“It’s so easy as a young female artist to be convinced to do something just because someone told you that’s what you should do,” Rebecca Black tells me over Zoom. It’s sadly a pretty ubiquitous reflection of what it means to be a pop star today, but Rebecca speaks with wisdom beyond her 24 years, and it’s something she’s earned.
Despite being in the music industry since the tender age of 13, Rebecca truly came into her own last year with the release of Rebecca Black Was Here. Armed with a hefty aesthetic rebrand and a slew of edgy pop bangers, the Rebecca Black of yesteryear was almost imperceptible. Perhaps that was the point when it comes to public-facing PRs, but for her, it’s beside the point; she is here, now, and she’s planning to stay.
Of course, I’m talking about the Rebecca Black behind the 2011 viral anthem ‘Friday’. Recorded when she was only 13, the video was universally panned, with one critic going so far as to ask whether it was the “worst song ever”. On the surface, Rebecca was unphased, she made a cameo in one of Katy Perry’s music videos, and released a tongue-in-cheek follow-up called ‘Saturday’, but the reality was a different story.
While child stars are nothing new, Rebecca was one of the first to so publicly endure the wrath of the internet. At 14, she was forced to leave high school to be homeschooled after facing relentless teasing by her classmates. “I don’t think I could have ever found any source of love for the song if I didn’t try to mend the relationship I had with my 13-year-old self and the little girl that was there,” she says when speaking about the fallout, and her subsequent time in therapy. “A lot of people don’t even realise how young I was when it all went down. I mean, nowadays, there are dozens, hundreds, thousands of 13-year-olds who are in similar, if not worse situations with the negative side of the internet. I hope that every single one of those kids is able to heal that relationship with themselves because it’s something I needed to do in order to move on and actually find peace.”
Now, her relationship with ‘Friday’ is pretty healthy. Last year, she released an over-the-top, even more autotuned remix, in what was a clear two fingers up to the haters. It must have been a moment of self-actualisation, I comment, and she agrees. “It’s been a long time and my relationship to it has definitely changed a lot over the years as I’ve grown. But I have a lot of love for it too. It’s actually one of my favourite songs to sing, because it’s so crazy to see how many people have found some sense of joy in it, whether it’s nostalgia or something else.”
It also means something else for Rebecca, who came out as queer in 2020. “I think it brought some sort of new connection with the queer community… I love it when somebody tells me that the song is a gay icon song. That’s the biggest compliment for me because I have so much adoration and appreciation for them.” It is, she adds, a community that she has always found solace in. “The queer and LGBTQ+ community was there for me way before many other people were. They showed me love and acceptance and that was something that I didn’t feel in my real life for a long time.”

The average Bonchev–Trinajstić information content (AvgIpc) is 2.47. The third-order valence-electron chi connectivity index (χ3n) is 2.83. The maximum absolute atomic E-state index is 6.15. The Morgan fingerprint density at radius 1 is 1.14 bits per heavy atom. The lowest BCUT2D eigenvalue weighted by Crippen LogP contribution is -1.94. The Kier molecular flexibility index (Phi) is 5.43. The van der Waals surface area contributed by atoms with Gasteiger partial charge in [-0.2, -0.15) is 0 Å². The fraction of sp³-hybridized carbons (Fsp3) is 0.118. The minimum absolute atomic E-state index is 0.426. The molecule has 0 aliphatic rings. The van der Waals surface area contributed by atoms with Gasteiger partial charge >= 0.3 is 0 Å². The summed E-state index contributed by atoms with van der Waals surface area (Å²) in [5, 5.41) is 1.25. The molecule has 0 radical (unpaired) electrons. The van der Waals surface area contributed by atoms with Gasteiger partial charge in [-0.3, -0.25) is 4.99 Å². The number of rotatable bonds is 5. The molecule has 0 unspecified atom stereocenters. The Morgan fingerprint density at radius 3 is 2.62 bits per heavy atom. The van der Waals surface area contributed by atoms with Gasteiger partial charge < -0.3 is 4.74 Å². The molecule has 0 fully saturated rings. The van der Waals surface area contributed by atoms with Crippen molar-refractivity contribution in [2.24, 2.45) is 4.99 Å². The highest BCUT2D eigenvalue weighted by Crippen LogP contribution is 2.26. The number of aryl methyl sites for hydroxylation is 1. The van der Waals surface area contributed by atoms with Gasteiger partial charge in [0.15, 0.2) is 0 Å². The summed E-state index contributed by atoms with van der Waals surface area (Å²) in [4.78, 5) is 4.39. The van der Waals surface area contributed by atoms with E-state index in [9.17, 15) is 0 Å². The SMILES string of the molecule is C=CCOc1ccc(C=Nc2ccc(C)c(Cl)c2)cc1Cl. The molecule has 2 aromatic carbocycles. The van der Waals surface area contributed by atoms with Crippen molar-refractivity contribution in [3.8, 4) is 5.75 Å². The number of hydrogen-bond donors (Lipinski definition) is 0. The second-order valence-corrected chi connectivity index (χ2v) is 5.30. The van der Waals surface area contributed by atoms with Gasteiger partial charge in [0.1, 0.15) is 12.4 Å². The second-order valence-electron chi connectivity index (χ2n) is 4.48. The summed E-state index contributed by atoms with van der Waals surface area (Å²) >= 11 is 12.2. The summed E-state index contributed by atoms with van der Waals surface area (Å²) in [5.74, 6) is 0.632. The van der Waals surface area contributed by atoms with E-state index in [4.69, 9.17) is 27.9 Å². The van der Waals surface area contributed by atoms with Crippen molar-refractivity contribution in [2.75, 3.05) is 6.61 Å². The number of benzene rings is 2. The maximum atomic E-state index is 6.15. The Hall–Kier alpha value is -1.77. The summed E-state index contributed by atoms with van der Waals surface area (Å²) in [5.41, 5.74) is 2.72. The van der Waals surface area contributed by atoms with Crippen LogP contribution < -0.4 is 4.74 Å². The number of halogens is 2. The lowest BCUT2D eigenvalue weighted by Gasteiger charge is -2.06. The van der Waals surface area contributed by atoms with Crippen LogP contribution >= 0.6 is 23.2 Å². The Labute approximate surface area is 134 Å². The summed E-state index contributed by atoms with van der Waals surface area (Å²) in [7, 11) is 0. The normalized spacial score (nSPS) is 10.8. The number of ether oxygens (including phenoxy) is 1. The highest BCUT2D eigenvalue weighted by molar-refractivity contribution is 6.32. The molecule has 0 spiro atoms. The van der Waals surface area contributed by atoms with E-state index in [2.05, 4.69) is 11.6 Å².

The artist fully explored her queer identity for the first time in last year’s Rebecca Black Was Here. It was a joyful celebration of where she is now, with an enduring sense of playfulness; think glitter, slime, and a generous sprinkling of Gen Z trends (Y2K, E-girl… the list goes on). This zany sense of fun is something that’s clearly going to crossover into her next project too. When I ask her what’s currently inspiring her, she replies, “I am always very inspired by food and specifically, I love curry… So maybe I’m unintentionally inspired by curry, because I’m eating it a lot!”
Having fun, in fact, seems to be the overarching theme in Rebecca’s life right now. She’s soon to co-host the Coachella afterparty with Pablo Vittar, which will be a “really, really fun moment to be with all my gays”, then there’s Brighton’s The Great Escape Festival in May. Oh, and she’s hoping to get a matching tattoo with a fan in Manchester that she’s been trying to “link up with for ages”.
It’s a lot for an artist who came from an infamous viral track, but it makes sense. While a lot of the press underpinning her last album was about her so-called reinvention, that doesn’t necessarily seem to be the case — Rebecca just seems like a pop star, who like most 24-year-olds, has grown into themselves through much trial and error. “As a person, and in how I approach my career, [the album] wasn’t necessarily about reinvention purposefully. It was just about allowing myself to have the freedom to choose whatever I wanted to choose. I speak as a person who just wanted to be liked and taken seriously, and now that I’ve allowed myself not to be taken seriously, I feel like it’s the most serious people have taken me in my career”, she laughs. “Giving up might have been the answer for some people, but it was never the answer for me!”